Scope of International Marketing
International Marketing constitutes the following areas of business:
1. Exports and Imports
International trade can be a good beginning to venture into international marketing. By developing international markets for domestically produced goods and services a company can reduce the risk of operating internationally, gain adequate experience and then go on to set up manufacturing and marketing facilities abroad.
2. Contractual Agreements
Patent licensing, turn key operations, co – production, technical and managerial know – how and licensing agreements are all a part of international marketing. Licensing includes a number of contractual agreements whereby intangible assets such as patents, trade secrets, know – how, trade marks and brand names are made available to foreign firms in return for a fee.
3. Joint Ventures
A form of collaborative association for a considerable period is known as joint venture. A joint venture comes into existence when a foreign investor acquires interest in a local company and vice versa or when overseas and local firms jointly form a new firm. In countries where fully owned firms are not allowed to operate, joint venture is the alternative.
4. Wholly owned manufacturing
A company with long term interest in a foreign market may establish fully owned manufacturing facilities. Factors like trade barriers, cost differences, government policies etc. encourage the setting up of production facilities in foreign markets. Manufacturing abroad provides the firm with total control over quality and production.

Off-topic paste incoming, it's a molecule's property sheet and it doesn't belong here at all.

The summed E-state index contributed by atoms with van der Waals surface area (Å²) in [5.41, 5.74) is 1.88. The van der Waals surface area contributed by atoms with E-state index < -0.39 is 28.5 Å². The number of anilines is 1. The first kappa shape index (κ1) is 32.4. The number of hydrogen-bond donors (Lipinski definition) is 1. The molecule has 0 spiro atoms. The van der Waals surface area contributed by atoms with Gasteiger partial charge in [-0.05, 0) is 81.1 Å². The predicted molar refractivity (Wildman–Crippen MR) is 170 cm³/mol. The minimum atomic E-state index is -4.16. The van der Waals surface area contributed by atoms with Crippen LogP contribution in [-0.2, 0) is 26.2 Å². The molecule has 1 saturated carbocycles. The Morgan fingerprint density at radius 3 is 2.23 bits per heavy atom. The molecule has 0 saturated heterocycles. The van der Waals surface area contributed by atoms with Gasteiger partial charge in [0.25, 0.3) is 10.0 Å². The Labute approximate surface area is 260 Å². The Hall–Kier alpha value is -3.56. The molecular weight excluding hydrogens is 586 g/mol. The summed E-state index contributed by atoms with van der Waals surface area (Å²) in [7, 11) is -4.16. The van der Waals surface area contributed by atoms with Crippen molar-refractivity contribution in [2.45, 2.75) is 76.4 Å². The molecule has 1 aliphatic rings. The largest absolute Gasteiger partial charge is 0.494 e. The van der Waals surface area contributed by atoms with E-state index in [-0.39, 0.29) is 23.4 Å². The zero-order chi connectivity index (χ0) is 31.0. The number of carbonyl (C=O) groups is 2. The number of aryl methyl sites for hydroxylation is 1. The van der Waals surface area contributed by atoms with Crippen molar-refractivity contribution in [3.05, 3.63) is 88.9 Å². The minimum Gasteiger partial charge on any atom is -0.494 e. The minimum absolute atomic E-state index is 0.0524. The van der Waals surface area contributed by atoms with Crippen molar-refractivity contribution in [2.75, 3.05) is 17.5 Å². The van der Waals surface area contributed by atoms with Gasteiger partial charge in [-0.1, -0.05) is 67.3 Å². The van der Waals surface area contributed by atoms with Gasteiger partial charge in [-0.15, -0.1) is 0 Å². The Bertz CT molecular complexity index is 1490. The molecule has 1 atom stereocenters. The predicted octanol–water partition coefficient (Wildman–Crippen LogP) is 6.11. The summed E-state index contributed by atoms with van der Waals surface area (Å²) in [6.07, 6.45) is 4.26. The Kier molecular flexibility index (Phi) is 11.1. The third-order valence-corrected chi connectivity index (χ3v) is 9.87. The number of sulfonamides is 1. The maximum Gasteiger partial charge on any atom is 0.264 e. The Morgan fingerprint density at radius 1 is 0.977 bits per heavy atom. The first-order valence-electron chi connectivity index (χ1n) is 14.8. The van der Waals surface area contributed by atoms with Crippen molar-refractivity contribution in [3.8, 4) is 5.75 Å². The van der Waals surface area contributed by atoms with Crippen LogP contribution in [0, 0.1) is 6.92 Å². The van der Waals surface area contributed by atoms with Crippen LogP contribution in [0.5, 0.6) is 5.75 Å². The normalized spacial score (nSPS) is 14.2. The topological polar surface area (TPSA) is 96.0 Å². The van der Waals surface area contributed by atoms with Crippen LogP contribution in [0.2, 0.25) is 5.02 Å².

5. Contract manufacturing
When a firm enters into a contract with other firm in foreign country to manufacture assembles the products and retains product marketing with itself, it is known as contract manufacturing. Contract manufacturing has important advantages such as low risk, low cost and easy exit.
6. Management contracting
Under a management contract the supplier brings a package of skills that will provide an integrated service to the client without incurring the risk and benefit of ownership.
7. Third country location
When there is no commercial transactions between two countries due to various reasons, firm which wants to enter into the market of another nation, will have to operate from a third country base. For instance, Taiwan’s entry into china through bases in Hong Kong.
8. Mergers and Acquisitions
Mergers and Acquisitions provide access to markets, distribution network, new technology and patent rights. It also reduces the level of competition for firms which either merge or acquires.
9. Strategic alliances
A firm is able to improve the long term competitive advantage by forming a strategic alliance with its competitors. The objective of a strategic alliance is to leverage critical capabilities, increase the flow of innovation and increase flexibility in responding to market and technological changes. Strategic alliance differs according to purpose and structure. On the basis of purpose, strategic alliance can be classified as follows: